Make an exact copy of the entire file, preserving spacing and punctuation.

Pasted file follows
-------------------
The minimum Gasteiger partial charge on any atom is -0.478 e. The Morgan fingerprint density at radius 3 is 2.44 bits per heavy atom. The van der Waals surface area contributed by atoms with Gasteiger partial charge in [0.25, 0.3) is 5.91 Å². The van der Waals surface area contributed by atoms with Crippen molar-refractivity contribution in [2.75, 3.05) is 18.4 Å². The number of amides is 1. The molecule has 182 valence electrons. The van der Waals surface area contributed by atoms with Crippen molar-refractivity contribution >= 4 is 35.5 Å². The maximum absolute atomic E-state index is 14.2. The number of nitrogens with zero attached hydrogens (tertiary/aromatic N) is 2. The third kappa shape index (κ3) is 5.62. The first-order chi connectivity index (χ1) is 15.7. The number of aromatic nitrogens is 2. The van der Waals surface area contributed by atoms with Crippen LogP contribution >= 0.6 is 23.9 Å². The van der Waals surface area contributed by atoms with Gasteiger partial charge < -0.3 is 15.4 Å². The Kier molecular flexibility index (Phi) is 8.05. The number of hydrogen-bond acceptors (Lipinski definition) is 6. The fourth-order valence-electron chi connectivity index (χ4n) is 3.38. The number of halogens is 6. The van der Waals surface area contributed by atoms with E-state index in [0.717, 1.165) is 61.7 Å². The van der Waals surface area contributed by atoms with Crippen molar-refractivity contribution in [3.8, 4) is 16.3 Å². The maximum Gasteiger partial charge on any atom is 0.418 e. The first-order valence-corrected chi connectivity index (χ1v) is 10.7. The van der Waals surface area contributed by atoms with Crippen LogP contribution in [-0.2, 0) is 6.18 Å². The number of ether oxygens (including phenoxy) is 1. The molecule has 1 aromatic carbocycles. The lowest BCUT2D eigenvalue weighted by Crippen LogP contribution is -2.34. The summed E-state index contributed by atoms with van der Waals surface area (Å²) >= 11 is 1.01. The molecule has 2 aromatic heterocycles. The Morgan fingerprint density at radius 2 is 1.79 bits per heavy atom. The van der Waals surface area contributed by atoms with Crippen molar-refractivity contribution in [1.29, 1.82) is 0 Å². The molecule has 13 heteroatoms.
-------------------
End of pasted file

The minimum Gasteiger partial charge on any atom is -0.478 e. The Morgan fingerprint density at radius 3 is 2.44 bits per heavy atom. The van der Waals surface area contributed by atoms with Gasteiger partial charge in [0.25, 0.3) is 5.91 Å². The van der Waals surface area contributed by atoms with Crippen molar-refractivity contribution in [2.75, 3.05) is 18.4 Å². The number of amides is 1. The molecule has 182 valence electrons. The van der Waals surface area contributed by atoms with Crippen molar-refractivity contribution >= 4 is 35.5 Å². The maximum absolute atomic E-state index is 14.2. The number of nitrogens with zero attached hydrogens (tertiary/aromatic N) is 2. The third kappa shape index (κ3) is 5.62. The first-order chi connectivity index (χ1) is 15.7. The number of aromatic nitrogens is 2. The van der Waals surface area contributed by atoms with Crippen LogP contribution >= 0.6 is 23.9 Å². The van der Waals surface area contributed by atoms with Gasteiger partial charge < -0.3 is 15.4 Å². The Kier molecular flexibility index (Phi) is 8.05. The number of hydrogen-bond acceptors (Lipinski definition) is 6. The fourth-order valence-electron chi connectivity index (χ4n) is 3.38. The number of halogens is 6. The van der Waals surface area contributed by atoms with E-state index in [0.717, 1.165) is 61.7 Å². The van der Waals surface area contributed by atoms with Crippen molar-refractivity contribution in [3.8, 4) is 16.3 Å². The maximum Gasteiger partial charge on any atom is 0.418 e. The first-order valence-corrected chi connectivity index (χ1v) is 10.7. The van der Waals surface area contributed by atoms with Crippen LogP contribution in [-0.2, 0) is 6.18 Å². The number of ether oxygens (including phenoxy) is 1. The molecule has 1 aromatic carbocycles. The lowest BCUT2D eigenvalue weighted by Crippen LogP contribution is -2.34. The summed E-state index contributed by atoms with van der Waals surface area (Å²) >= 11 is 1.01. The molecule has 2 aromatic heterocycles. The Morgan fingerprint density at radius 2 is 1.79 bits per heavy atom. The van der Waals surface area contributed by atoms with Crippen molar-refractivity contribution in [1.29, 1.82) is 0 Å². The molecule has 13 heteroatoms.